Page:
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Texas A&M biomedical sciences major Mya Phelps poses with the cook in Nigeria in May 2022
Texas A&M biomedical sciences major Mya Phelps '23 (left) with the cook in Nigeria during her first open heart medical mission trip with the nonprofit VOOM Foundation in May 2022. | Image: Courtesy photo

On any given day, Texas A&M University senior biomedical sciences major and College Station native Mya Phelps ’23 receives hundreds of email messages, perhaps none nearer and dearer to her heart than the four dozen or so that arrive from Nigeria.

As an intern for the nonprofit Vincent Obioma Ohaju Memorial (VOOM) Foundation dedicated to supporting and promoting underserved healthcare in Nigeria, Phelps is on the front lines of patient care, triaging incoming Zoom calls as well as all electronic communication from VOOM patients in need of certain medical attention in one of the world's most difficult places to find it. It’s a critical role the aspiring physician relishes, in part because of the vital first-responder perspective it provides along with the many opportunities it presents to make a difference.

“You have to realize that each email is a patient…this is someone’s life on the line,” Phelps said. “You’d love to hang up and disconnect, but I just really can’t do that, and I don’t want to do that — I want to be able to be there for them.

“Selfless service is something I value greatly as an Aggie, and the VOOM Foundation is the perfect example.” 

After graduating later this week with her bachelor’s degree in biomedical sciences from the College of Arts and Sciences, Phelps will pack her bags for her second open-heart medical mission trip with VOOM to the country, which is among those plagued by some of the worst healthcare in the world due to many factors, from poorly developed infrastructure and an inadequate workforce to several recent epidemics that have put tremendous strain on an already overloaded system. Phelps will be in Nigeria from May 12 to May 27.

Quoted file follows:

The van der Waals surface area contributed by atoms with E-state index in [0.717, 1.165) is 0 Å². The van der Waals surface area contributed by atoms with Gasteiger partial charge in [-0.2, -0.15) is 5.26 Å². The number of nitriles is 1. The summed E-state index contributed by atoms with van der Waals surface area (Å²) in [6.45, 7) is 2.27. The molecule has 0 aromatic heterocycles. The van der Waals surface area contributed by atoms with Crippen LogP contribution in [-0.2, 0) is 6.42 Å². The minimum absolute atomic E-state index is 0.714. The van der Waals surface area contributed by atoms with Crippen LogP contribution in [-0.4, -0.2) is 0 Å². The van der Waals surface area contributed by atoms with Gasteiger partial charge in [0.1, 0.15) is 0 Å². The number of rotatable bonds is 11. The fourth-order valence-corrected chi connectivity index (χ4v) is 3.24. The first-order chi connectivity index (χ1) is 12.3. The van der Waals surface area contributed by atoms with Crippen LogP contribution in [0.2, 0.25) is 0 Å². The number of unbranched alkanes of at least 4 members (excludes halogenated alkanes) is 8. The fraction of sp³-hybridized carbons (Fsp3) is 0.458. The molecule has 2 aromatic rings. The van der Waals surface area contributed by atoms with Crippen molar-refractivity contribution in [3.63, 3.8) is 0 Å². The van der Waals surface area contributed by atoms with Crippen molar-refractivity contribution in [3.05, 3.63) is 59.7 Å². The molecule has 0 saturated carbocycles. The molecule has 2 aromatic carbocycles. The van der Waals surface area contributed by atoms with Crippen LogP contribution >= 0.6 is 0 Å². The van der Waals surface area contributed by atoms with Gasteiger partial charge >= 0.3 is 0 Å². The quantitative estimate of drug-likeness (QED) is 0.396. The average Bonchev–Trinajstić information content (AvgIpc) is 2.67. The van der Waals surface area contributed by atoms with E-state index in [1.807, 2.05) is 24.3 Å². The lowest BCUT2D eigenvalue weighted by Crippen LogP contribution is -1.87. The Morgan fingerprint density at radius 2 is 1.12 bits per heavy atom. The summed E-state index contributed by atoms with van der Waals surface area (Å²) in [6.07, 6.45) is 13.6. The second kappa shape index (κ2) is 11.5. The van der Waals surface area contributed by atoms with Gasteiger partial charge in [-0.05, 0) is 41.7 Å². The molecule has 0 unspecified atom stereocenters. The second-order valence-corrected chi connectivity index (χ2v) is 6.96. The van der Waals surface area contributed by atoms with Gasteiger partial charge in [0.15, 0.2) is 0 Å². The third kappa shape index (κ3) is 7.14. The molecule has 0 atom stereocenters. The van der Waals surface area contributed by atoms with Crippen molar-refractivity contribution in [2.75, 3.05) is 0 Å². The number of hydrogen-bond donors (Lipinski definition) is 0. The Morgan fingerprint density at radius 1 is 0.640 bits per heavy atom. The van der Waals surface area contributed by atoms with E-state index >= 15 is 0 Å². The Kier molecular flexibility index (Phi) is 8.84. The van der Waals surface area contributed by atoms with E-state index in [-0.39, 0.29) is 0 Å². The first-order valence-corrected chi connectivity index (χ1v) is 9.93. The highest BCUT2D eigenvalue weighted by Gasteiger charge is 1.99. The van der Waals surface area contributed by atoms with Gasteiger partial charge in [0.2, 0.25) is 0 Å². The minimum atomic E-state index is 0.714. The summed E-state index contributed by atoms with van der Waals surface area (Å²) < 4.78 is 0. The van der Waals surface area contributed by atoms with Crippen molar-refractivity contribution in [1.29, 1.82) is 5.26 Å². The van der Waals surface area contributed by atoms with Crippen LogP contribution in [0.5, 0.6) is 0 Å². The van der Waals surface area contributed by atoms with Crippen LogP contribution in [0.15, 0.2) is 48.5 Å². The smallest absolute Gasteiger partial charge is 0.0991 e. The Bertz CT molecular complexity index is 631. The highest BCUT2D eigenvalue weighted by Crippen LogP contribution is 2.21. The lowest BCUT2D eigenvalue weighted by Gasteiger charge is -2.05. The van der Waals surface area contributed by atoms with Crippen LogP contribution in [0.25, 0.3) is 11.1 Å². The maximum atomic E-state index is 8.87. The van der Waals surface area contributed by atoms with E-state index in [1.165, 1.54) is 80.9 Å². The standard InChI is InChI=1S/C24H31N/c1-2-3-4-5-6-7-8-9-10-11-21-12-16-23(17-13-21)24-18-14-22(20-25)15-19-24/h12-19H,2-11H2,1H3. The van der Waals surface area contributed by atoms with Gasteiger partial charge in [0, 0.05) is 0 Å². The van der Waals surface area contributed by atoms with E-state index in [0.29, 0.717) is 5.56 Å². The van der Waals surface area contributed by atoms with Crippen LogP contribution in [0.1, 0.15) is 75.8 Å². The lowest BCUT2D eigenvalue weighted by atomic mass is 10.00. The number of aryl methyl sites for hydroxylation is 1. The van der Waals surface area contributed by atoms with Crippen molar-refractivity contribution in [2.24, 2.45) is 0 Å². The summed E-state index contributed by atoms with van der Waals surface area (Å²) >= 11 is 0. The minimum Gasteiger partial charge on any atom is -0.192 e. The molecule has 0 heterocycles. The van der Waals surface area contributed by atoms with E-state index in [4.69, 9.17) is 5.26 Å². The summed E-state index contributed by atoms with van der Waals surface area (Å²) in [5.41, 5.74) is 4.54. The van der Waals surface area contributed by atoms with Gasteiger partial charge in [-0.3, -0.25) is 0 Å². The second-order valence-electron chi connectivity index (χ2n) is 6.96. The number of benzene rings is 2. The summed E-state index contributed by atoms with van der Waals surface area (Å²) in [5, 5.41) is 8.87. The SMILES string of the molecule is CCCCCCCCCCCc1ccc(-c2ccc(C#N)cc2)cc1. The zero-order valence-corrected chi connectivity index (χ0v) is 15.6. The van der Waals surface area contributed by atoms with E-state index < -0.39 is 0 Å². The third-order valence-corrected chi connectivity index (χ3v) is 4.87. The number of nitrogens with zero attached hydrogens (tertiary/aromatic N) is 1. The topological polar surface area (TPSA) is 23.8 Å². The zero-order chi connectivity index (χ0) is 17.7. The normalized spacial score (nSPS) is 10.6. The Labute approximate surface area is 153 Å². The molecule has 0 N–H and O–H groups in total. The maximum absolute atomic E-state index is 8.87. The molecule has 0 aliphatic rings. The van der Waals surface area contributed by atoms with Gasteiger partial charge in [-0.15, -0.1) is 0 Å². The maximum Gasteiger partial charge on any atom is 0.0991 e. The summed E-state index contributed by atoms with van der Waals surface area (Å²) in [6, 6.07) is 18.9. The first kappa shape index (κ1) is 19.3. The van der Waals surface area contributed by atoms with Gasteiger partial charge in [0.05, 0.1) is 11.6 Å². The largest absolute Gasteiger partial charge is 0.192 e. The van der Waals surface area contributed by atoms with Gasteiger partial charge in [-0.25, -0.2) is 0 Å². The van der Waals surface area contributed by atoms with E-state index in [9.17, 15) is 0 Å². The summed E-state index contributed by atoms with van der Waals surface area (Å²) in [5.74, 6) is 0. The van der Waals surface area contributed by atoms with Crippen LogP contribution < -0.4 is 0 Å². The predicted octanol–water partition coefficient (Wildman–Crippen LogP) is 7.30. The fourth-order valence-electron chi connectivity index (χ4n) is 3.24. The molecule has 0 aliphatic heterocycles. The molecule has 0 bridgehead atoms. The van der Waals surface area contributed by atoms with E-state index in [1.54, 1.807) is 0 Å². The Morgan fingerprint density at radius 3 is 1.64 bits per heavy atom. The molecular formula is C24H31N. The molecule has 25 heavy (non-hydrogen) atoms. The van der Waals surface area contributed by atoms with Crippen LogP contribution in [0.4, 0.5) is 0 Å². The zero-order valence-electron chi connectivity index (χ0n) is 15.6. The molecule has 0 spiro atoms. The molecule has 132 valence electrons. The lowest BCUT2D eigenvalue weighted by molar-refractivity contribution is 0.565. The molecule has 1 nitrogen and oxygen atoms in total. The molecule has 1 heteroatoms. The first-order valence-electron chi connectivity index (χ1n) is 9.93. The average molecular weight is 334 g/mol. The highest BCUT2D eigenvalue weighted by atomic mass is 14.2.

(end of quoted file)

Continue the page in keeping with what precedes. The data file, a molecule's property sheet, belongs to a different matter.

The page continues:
Texas A&M biomedical sciences major Mya Phelps and other VOOM Ambassadors, sitting in the back of a U-Haul full of packaged medical supplies
Phelps (left) and other VOOM Ambassadors with one of the U-Hauls full of packaged medical supplies. | Image: Courtesy photo

With specific regard to heart procedures in Nigeria, no more than 130 are completed in any given year, meaning less than 0.00006 percent of the country's 211 million people have access to life-saving cardiac surgery, much less viable treatment for congenital heart disease. Each year, VOOM sponsors multiple medical mission trips to Nigeria, where the foundation has built a free-standing hospital while also raising funds, creating awareness and supplying both the medical equipment and expertise needed to develop quality measures, care standards and other policies aimed at promoting population health in Africa’s most populous country and largest economy.